For a full view this Apprentice Pathway please open the .pdf document at the bottom of the page

So you want to become an Australian Apprentice?

Australian Apprenticeships are the best way to combine training and employment and they can lead to a nationally recognised qualification.

Australian Apprenticeships offer a range of benefits, they:

  • Are a great way to get a head start in a chosen career
  • Involve paid work and structured training that can be on-the-job, off-the-job or a combination of both
  • Represent ‘competency based’ training which means individuals can complete their training faster when they reach the required skills level
  • Enable existing skills and prior experience to be recognised and course credit granted, potentially reducing formal training time
  • Are available as full-time or part-time, including part-time in many schools
  • Lead to nationally recognised qualifications and skills which provide the basis for further education and training over the course of a person’s working life; and
  • Are an important pathway from school to work.


Australian Apprenticeships (often referred to as apprenticeships or traineeships) are available to anyone of working age.

You do not need a secondary school certificate or other qualification to be able to start an Australian Apprenticeship.

You can do an Australian Apprenticeship if you are a school leaver, re-entering the workforce or as an adult worker simply wishing to change careers or gain new skills.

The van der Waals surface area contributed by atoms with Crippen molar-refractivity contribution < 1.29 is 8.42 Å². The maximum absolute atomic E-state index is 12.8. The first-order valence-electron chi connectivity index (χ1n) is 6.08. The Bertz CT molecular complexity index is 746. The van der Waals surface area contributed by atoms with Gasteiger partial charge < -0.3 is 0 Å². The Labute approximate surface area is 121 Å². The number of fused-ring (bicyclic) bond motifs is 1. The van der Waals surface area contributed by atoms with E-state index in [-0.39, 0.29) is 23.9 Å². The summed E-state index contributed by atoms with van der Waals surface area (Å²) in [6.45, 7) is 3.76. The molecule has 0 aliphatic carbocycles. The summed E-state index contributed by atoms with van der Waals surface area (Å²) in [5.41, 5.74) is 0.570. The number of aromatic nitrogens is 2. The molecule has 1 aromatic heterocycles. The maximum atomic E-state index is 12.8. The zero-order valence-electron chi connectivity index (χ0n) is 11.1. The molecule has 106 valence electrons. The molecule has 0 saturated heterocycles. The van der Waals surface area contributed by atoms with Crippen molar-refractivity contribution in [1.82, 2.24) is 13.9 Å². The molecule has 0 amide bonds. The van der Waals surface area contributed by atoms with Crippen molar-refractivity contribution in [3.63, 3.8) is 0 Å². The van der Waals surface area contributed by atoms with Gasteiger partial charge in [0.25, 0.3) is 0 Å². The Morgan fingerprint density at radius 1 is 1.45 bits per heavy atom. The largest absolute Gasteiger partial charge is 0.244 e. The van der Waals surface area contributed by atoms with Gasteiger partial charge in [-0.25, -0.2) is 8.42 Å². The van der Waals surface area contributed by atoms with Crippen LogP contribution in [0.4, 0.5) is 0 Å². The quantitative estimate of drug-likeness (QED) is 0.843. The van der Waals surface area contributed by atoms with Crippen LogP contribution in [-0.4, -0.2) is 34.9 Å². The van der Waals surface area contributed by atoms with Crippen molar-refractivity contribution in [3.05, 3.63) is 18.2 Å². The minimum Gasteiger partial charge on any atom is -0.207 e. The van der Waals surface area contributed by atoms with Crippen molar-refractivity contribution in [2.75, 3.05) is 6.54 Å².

You can even start your Australian Apprenticeship while you are still at school finishing Years 11 and 12.


Australian Apprenticeships are available in a variety of certificate levels in more than 500 occupations across Australia, in traditional trades, as well as a diverse range of emerging careers in most sectors of business and industry, including:

  • Agriculture, horticulture and related industries
  • Automotive
  • Building and construction
  • Business services
  • Finance services
  • Food
  • Hairdressing
  • Community services and health
  • Information technology
  • Light manufacturing
  • Local government
  • Metals and engineering
  • Printing
  • Process manufacturing
  • Property services
  • Public services
  • Retail
  • Seafood
  • Sport and recreation
  • Telecommunications
  • Tourism
  • Transport and distribution
  • Utilities and energy

Steps to becoming an Australian Apprentice

Let us walk you through some of the steps to becoming an Australian Apprentice.

Who does what?

Australian Apprenticeships are delivered through a cooperative arrangement between the Australian Government, State and Territory Governments, industry, employers and Registered Training Organisations.

You can find out more on our who does what page.